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Enterohepatic bile salt transporters in normal physiology and liver disease

Kullak-Ublick, Gerd A. and Stieger, Bruno and Meier, Peter J.. (2004) Enterohepatic bile salt transporters in normal physiology and liver disease. Gastroenterology, Vol. 126, H. 1. S. 322-342.

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Official URL: http://edoc.unibas.ch/dok/A5261609

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Abstract

The vectorial transport of bile salts from blood into bile is essential for the generation of bile flow, solubilization of cholesterol in bile, and emulsification of lipids in the intestine. Major transport proteins involved in the enterohepatic circulation of bile salts include the hepatocellular bile salt export pump (BSEP, ABCB11), the apical sodium-dependent bile salt transporter (ASBT, SLC10A2) in cholangiocytes and enterocytes, the sodium-dependent hepatocyte bile salt uptake system NTCP (SLC10A1), the organic anion transporting polypeptides OATP-C (SLC21A6), OATP8 (SLC21A8) and OATP-A (SLC21A3), and the multidrug resistance protein MRP3 (ABCC3). Synthesis and transport of bile salts are intricately linked processes that undergo extensive feedback and feed-forward regulation by transcriptional and posttranscriptional mechanisms. A key regulator of hepatocellular bile salt homeostasis is the bile acid receptor/farnesoid X receptor FXR, which activates transcription of the BSEP and OATP8 genes and of the small heterodimer partner 1 (SHP). SHP is a transcriptional repressor that mediates bile acid-induced repression of the bile salt uptake systems rat Ntcp and human OATP-C. A nuclear receptor that activates rodent Oatp2 (Slc21a5) and human MRP2 (ABCC2) is the pregnane X receptor/steroid X receptor PXR/SXR. Intracellular trafficking and membrane insertion of bile salt transporters is regulated by lipid, protein, and extracellular signal-related kinases in response to physiologic stimuli such as cyclic adenosine monophosphate or taurocholate. Finally, dysfunction of individual bile salt transporters such as BSEP, on account of genetic mutations, steric inhibition, suppression of gene expression, or disturbed signaling, is an important cause of cholestatic liver disease.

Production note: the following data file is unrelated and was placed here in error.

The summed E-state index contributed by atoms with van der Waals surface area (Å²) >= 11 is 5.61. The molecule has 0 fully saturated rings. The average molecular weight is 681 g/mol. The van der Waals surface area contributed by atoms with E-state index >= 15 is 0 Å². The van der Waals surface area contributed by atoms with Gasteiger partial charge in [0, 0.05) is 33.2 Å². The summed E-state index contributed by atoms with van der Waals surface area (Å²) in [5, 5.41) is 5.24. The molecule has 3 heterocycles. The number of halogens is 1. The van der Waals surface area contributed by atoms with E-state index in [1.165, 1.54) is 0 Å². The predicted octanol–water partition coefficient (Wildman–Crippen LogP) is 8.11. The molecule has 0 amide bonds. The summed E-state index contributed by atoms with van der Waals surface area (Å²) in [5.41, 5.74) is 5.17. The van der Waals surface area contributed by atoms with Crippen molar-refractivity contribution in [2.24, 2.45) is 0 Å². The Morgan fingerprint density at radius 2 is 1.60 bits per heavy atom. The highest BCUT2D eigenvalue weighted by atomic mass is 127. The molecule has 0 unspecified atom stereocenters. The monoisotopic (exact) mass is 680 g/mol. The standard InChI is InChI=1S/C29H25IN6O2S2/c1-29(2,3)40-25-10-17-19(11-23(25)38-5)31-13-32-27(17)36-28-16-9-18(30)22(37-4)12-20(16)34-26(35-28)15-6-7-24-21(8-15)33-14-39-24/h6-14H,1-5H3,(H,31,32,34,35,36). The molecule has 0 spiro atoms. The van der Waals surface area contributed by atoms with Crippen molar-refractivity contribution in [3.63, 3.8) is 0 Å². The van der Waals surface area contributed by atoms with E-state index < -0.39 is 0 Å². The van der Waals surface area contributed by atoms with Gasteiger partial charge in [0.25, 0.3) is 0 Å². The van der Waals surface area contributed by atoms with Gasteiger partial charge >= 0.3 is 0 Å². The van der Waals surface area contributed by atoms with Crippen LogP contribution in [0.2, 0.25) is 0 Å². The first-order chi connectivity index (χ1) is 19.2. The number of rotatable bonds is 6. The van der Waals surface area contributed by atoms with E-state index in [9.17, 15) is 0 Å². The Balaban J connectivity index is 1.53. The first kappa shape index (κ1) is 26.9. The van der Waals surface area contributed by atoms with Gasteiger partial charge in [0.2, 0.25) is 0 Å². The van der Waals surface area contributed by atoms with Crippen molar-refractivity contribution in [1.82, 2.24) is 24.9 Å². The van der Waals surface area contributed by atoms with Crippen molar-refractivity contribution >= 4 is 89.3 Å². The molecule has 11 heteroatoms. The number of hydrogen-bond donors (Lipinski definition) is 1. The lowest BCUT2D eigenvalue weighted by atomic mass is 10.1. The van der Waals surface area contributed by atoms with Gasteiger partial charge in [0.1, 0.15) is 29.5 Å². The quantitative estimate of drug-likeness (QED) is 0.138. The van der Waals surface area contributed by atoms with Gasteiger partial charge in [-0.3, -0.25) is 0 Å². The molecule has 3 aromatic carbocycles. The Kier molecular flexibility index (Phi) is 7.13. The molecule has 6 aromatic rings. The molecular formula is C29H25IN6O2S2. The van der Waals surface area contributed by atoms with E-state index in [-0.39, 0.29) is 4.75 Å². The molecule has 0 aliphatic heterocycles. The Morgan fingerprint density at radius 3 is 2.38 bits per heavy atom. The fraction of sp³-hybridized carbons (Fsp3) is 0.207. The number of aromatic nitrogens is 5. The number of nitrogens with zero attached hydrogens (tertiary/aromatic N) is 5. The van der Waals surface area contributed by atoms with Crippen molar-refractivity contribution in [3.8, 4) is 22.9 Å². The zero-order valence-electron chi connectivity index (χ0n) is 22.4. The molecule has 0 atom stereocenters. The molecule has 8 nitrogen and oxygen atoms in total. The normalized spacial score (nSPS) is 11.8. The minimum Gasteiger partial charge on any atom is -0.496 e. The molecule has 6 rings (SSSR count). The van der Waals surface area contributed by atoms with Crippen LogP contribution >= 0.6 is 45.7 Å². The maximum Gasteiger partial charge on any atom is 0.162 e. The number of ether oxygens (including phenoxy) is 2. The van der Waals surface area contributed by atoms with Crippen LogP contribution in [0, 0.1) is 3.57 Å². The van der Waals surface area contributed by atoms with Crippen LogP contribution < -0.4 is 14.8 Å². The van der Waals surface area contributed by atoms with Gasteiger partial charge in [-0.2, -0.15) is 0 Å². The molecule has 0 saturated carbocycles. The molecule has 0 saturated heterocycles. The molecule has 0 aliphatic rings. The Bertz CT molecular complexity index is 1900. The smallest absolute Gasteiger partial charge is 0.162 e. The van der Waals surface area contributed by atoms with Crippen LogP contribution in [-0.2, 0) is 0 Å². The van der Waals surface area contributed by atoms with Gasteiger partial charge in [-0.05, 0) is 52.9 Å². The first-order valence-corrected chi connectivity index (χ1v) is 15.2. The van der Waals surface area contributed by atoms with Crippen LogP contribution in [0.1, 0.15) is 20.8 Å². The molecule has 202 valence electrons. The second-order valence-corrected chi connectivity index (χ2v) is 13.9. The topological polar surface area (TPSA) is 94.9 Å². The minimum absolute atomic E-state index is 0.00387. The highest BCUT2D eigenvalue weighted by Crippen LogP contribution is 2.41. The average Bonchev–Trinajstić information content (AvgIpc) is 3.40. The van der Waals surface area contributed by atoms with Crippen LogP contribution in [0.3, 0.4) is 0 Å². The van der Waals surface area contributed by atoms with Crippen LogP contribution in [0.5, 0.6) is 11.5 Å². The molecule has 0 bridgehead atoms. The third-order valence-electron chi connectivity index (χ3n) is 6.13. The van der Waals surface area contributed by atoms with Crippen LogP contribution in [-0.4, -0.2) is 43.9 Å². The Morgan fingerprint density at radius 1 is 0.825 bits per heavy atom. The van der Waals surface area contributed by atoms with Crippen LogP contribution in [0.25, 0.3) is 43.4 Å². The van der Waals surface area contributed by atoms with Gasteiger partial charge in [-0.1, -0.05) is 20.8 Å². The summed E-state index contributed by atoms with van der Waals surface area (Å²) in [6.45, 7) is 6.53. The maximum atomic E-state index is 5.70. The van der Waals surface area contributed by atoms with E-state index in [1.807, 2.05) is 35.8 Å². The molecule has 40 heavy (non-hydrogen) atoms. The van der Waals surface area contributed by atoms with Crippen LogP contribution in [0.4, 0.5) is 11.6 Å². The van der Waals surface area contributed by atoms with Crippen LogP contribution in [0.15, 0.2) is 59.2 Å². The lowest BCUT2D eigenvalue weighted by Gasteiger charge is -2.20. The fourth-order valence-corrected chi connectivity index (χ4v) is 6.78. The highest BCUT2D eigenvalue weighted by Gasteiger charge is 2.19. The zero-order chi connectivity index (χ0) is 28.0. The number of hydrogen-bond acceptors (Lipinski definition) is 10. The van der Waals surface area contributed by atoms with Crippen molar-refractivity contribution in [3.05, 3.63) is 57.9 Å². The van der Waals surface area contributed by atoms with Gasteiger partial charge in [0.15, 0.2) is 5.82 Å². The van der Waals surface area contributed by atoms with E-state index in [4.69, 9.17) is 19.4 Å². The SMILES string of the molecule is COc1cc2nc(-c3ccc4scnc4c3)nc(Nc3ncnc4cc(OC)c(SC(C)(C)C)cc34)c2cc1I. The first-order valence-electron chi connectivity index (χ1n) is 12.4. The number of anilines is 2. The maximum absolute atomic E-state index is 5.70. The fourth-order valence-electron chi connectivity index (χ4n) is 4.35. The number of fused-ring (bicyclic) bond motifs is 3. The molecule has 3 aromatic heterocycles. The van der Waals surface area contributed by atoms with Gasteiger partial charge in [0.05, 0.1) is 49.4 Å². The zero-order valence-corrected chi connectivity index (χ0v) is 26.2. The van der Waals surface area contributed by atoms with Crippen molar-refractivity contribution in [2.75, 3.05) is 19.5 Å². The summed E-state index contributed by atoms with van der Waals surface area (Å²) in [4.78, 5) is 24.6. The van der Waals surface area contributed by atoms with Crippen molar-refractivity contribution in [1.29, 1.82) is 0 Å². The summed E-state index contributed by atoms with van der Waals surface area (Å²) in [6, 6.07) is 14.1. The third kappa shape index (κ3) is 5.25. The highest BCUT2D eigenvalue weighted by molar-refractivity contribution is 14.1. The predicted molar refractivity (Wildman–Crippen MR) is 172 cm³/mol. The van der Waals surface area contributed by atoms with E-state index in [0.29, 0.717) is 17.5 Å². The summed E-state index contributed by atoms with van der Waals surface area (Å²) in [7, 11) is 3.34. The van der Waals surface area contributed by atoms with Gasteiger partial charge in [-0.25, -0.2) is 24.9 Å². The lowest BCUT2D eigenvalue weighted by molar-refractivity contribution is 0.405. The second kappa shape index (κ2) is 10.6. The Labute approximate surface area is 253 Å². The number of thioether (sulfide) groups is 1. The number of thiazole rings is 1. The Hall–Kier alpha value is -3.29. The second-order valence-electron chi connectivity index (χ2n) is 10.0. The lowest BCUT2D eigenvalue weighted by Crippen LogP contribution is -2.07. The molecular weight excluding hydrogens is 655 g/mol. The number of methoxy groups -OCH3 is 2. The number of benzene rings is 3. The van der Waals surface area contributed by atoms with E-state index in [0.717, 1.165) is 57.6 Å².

Faculties and Departments:11 Rektorat und Verwaltung > Vizerektorat Forschung
UniBasel Contributors:Meier-Abt, Peter J.
Item Type:Article, refereed
Bibsysno:Link to catalogue
Publisher:Saunders
ISSN:0016-5085
Note:Publication type according to Uni Basel Research Database: Journal article
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Last Modified:22 Mar 2012 14:23
Deposited On:22 Mar 2012 13:35

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